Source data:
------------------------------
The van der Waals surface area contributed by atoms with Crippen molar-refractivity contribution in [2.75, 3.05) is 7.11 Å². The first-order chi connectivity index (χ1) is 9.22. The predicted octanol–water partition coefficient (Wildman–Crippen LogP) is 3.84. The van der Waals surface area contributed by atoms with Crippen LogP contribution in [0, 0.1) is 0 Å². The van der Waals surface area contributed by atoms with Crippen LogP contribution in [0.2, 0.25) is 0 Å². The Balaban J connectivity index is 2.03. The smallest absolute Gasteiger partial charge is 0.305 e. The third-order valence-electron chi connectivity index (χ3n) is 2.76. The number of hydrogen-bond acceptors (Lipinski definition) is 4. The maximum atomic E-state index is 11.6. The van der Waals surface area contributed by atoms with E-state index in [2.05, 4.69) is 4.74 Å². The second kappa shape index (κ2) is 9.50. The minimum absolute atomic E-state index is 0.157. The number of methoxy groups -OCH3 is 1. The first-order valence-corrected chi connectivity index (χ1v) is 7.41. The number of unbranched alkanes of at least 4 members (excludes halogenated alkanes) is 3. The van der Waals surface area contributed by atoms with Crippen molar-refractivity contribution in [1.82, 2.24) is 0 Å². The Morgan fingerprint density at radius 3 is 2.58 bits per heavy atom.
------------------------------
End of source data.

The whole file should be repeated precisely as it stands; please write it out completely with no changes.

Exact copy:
The van der Waals surface area contributed by atoms with Crippen molar-refractivity contribution in [2.75, 3.05) is 7.11 Å². The first-order chi connectivity index (χ1) is 9.22. The predicted octanol–water partition coefficient (Wildman–Crippen LogP) is 3.84. The van der Waals surface area contributed by atoms with Crippen LogP contribution in [0, 0.1) is 0 Å². The van der Waals surface area contributed by atoms with Crippen LogP contribution in [0.2, 0.25) is 0 Å². The Balaban J connectivity index is 2.03. The smallest absolute Gasteiger partial charge is 0.305 e. The third-order valence-electron chi connectivity index (χ3n) is 2.76. The number of hydrogen-bond acceptors (Lipinski definition) is 4. The maximum atomic E-state index is 11.6. The van der Waals surface area contributed by atoms with E-state index in [2.05, 4.69) is 4.74 Å². The second kappa shape index (κ2) is 9.50. The minimum absolute atomic E-state index is 0.157. The number of methoxy groups -OCH3 is 1. The first-order valence-corrected chi connectivity index (χ1v) is 7.41. The number of unbranched alkanes of at least 4 members (excludes halogenated alkanes) is 3. The van der Waals surface area contributed by atoms with Crippen molar-refractivity contribution in [1.82, 2.24) is 0 Å². The Morgan fingerprint density at radius 3 is 2.58 bits per heavy atom.